Main cast: Daniel MacPherson (Whit Carmichael), Grace Huang (Claire Grenich), Luke Hemsworth (Charlie Kent), Bren Foster (Morgan Jacklar), Luke Ford (Chester Huntington), Dwaine Stevenson (Rex Mannings), Louisa Mignone (Philipa Boxen), Tess Haubrich (Lisa Carmichael), Kevin Copeland (Seet Johanson), and Harry Pavlidis (Harris Menzies)
Director: Shane Abbess
Infini is an Australian sci-fi horror film, which probably explains why everything looks and feels to be on the low budget side here. This can give a rather unfortunate impression, especially if you are like me, who are spoiled by the pretty and shiny set pieces in Hollywood productions that no doubt cost far more than anyone working on this movie can afford. The movie also starts out pretty rough, as there are many characters running around in a frantic pace and it can be a chore to figure out who this guy or that lady is. But if you stick around, you may eventually realize that this movie can get under your skin and pack a very heavy emotional punch.
It is some time in the 23rd century, so we now have spaceships and such, ooh. Space travel is so much easier now that we have a technology that allows near-instantaneous teleportation that would make the Star Trek crew feel inadequate. Men have set up a mining outpost called OI Infini at some distant planet, and that is where the troubles begin. You see, the miners are all MIA, and the search and rescue team sent to find out what happens turned violent and killed one another. Well, except for Whit Carmichael, who used the teleporter to send himself back to Infini. The folks on Earth also realize that someone – or maybe something – has sent a payload on its way to Earth, and it doesn’t take a genius to realize that very bad things may happen if it reaches its destination. Another search and rescue team is dispatched to both stop the payload and retrieve Whit. What will they find in OI Infini?
Comparisons to Event Horizon may be inevitable, as both movies revolves around the Lovecraftian premise of something or someone mysterious and possibly sinister preying on one’s greatest fears and vulnerabilities in a destructive manner. However, unlike the very glossy other movie, Infini is basically a bunch of people running around in what seems like a big warehouse made not so successfully to look like a futuristic mining depot. That’s probably not a good thing.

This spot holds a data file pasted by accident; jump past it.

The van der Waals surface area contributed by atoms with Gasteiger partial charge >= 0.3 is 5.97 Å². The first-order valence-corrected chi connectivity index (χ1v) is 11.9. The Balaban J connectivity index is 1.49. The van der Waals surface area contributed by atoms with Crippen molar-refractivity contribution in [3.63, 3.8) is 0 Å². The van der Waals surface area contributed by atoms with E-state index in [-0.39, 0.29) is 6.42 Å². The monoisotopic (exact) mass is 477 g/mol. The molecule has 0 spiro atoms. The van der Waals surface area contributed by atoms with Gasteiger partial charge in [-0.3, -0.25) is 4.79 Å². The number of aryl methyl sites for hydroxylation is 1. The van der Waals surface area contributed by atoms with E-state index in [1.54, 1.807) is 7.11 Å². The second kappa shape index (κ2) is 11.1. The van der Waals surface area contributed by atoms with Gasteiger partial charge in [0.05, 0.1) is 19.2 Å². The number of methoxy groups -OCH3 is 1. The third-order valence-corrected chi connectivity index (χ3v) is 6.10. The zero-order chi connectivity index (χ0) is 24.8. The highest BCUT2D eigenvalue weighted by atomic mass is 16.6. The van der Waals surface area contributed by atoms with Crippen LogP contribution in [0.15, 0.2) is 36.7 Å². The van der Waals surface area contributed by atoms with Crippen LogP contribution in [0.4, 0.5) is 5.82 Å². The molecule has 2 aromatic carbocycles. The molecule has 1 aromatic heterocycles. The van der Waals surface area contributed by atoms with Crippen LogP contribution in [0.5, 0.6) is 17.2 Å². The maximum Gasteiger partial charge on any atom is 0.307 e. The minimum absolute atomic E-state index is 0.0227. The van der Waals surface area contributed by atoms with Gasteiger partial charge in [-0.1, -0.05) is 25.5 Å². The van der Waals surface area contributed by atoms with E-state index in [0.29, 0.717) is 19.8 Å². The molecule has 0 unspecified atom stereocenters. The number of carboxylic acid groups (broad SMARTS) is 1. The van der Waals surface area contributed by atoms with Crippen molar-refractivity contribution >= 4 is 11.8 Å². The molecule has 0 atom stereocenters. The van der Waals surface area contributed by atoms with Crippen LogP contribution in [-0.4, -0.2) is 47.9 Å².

But as the movie progresses, it wisely aims for the gut. Here, we have comrades, even lovers, turning on one another in a murderous rage, and it’s all pretty messed up. It is hard to care about the bulk of these characters, as they are all poorly defined and exist solely as collateral damage, but Whit Carmichael is a pretty solid protagonist. It is very easy for me to root for his dogged never-say-die attitude; all he wants is to go home and be with his pregnant wife. (Hilariously, this movie makes it seem like Lisa Carmichael makes it a habit to stand for hours rubbing her pregnant stomach, apparently because this is what pregnant women do all the time.) Chester Huntington, a more sarcastic foil to Whit, is also pretty fun to follow, as he and Whit have much in common – both just want to go home to their families back on Earth – and they have a fun buddy-rival interaction here. Claire and Morgan are expecting a child, so it could be heartbreaking to see them turning on one another, if they were better written characters. Oh, and the forgotten Hemsworth brother, the oldest one, plays some dude here that dies shortly after the carnage begins. He’s only memorable due to his resemblance to his Hollywood-bound brothers.
Infini isn’t an original movie by all means, and it even comes with the obligatory message about the state of humanity, with Whit momentarily becoming the symbol of the simple wants and desires of the working class up against the games played by the elite… or something like that. Nonetheless, the execution works, as absurd as this may seem. The first half or so of the movie feels unnecessarily cluttered and frenetic, but as time passes, I find myself rooting for and even relating to Whit, and the denouement is unexpectedly moving. By the end of the movie, I find myself thinking that this one is actually alright, and I may even watch it again someday. How did that happen? In a way, this movie is just like Whit – it is an underdog, working against the limitations imposed on it, and in the end, it manages to succeed despite the odds, and I find myself responding very favorably to it.
There are some things left unexplained in the movie, especially the nature of the… things… that are working against our crew here, but that’s to be expected, I suppose, for a movie of such Lovecraftian nature. The dialogues can be quite wooden at places, but that’s okay with me too, as I find other things in this movie that work and thus make up for any inadequacies in the acting.
All things considered, this is a very pleasant surprise. I like it, and all things considered, the folks behind this movie have done a good job in keeping things interesting. I had my doubts at the start of the movie, but in the end, they pulled through.